Chelsea asks that folks send an email to the mayor at gregor.robertson@vancouver.ca, asking him to please not shut down the Blodel.

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For more information on what you can do to help restore arts funding, click here.

 

The Wrecking Ball and beyond November 25, 2009

Filed under: Finances,Politics of Arts — Rebecca Coleman @ 8:38 am
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On Monday night, the Vancouver Theatre Community united at The Wrecking Ball.

It was a really fun night–for me the joy of going to these things is seeing my friends in person. There were some great acts. I particularly enjoyed the “ironic” ones: the guy that did a Kevin Krueger impersonation/speech, and Linda Griffiths. Also, Jim Byrnes singing Dylan’s “The Times They Are a’Changing” was a big highlight, and when Katharine Shaw of Studio 58 smashed her Gordon Campbell cookie.

I also really, really loved some of the new PSAs that had their debut. My favorite one was written by and stars the lovely and talented Peter New, and his partner Kathryn Dobbs. It’s directed by Mike Jackson, and entitled Movie.

But for me, some of the more powerful things that came out of the Wrecking Ball, didn’t happen until the day after. It has now been three months since the cuts. Some people have had their funding restored (for this year, anyway), and some have not. What I think the Alliance for Arts and Culture is doing right is they are not letting it go. I think much of the reason why some of the funding was restored was because of the huge outcry. So the Alliance is creating ways and methods of helping us to keep the fight going.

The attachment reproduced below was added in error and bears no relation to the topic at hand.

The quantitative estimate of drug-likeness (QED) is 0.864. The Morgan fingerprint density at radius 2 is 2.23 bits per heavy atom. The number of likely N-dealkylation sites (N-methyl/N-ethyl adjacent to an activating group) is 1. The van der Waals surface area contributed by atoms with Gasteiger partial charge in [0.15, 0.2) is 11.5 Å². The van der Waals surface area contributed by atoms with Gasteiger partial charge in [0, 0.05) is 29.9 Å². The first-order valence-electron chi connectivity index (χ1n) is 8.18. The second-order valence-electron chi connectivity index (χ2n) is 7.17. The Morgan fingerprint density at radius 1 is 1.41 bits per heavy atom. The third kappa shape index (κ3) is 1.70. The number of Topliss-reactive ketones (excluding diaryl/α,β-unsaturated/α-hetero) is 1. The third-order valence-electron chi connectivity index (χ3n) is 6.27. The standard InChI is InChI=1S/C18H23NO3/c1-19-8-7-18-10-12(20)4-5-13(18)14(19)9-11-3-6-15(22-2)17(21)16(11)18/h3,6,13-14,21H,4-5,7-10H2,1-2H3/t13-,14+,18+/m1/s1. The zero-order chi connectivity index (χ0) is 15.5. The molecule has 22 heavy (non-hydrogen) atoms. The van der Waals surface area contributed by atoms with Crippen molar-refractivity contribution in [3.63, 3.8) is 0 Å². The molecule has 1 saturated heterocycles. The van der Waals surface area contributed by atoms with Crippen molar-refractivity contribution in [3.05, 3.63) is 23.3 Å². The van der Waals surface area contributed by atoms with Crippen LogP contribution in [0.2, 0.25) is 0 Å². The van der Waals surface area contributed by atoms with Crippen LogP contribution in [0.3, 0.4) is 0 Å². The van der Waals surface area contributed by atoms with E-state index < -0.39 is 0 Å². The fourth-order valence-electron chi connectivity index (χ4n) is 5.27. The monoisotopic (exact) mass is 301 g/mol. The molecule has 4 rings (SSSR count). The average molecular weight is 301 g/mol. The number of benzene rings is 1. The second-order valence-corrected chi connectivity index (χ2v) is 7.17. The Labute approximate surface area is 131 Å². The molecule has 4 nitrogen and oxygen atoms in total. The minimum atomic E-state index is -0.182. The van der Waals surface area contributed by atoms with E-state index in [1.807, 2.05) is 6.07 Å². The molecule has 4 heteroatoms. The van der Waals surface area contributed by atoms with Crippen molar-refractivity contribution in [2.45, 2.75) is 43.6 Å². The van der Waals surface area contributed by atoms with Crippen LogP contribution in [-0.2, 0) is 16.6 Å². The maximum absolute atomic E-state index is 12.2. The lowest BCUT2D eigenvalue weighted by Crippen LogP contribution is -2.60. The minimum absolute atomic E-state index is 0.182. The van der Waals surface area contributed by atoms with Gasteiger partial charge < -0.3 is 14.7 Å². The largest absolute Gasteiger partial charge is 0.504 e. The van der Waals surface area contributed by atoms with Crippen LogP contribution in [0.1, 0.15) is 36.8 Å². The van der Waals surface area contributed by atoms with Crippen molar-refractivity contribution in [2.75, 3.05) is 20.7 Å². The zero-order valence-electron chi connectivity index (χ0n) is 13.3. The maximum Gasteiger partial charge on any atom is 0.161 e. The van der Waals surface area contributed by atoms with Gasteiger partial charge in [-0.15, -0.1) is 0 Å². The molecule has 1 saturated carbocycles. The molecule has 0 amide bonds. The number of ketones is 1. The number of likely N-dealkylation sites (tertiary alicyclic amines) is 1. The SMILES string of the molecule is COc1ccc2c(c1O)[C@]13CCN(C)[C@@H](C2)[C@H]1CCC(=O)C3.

First of all, the Alliance launched its Creativity Counts website yesterday. It includes the Advocacy Toolkit, which contains all the numbers that were so aptly presented by Adrienne Wong on Monday night. It also contains suggestions and ideas for making your voice heard. A new contest has just been announced that requires folks to use post-its to create their message. Finally, you can get a shiny “Creativity Counts! Restore Arts Funding Now” badge for your website or blog, just like I have in the sidebar.

I’ll leave you with a few moments of Jim Byrnes…

UPDATE, 2 PM: I just got a note from Adrienne saying that there is going to be a flashmob tomorrow. Details below.

At 4:30pm on Thursday November 26th please come to Waterfront Station.
Sing “Standy by Me” in solidarity with members of Vancouver’s music community.
Have your voice heard.

Please come and disseminate invitation widely.
*We are inviting the MEDIA and the more the merrier – and more impressive*

Here are the details:
A WHAT? : some might call it a flash mob…
TIME: singing begins at 4:30 sharp, arrive a couple minutes early, blend in, then just go with the flow when the singing starts
LOCATION: Waterfront Station, find the crowd
WHAT: Stand by Me – sing along or bring an instrument!
SHOW YOUR COLOURS: write “music” or “theatre” or “film” or “dance” or “sculpture” on your shirt, or hold a sign
LOOK FOR: a banner that says “Stand by us and stop arts cuts”
AT THE END: disperse back into the city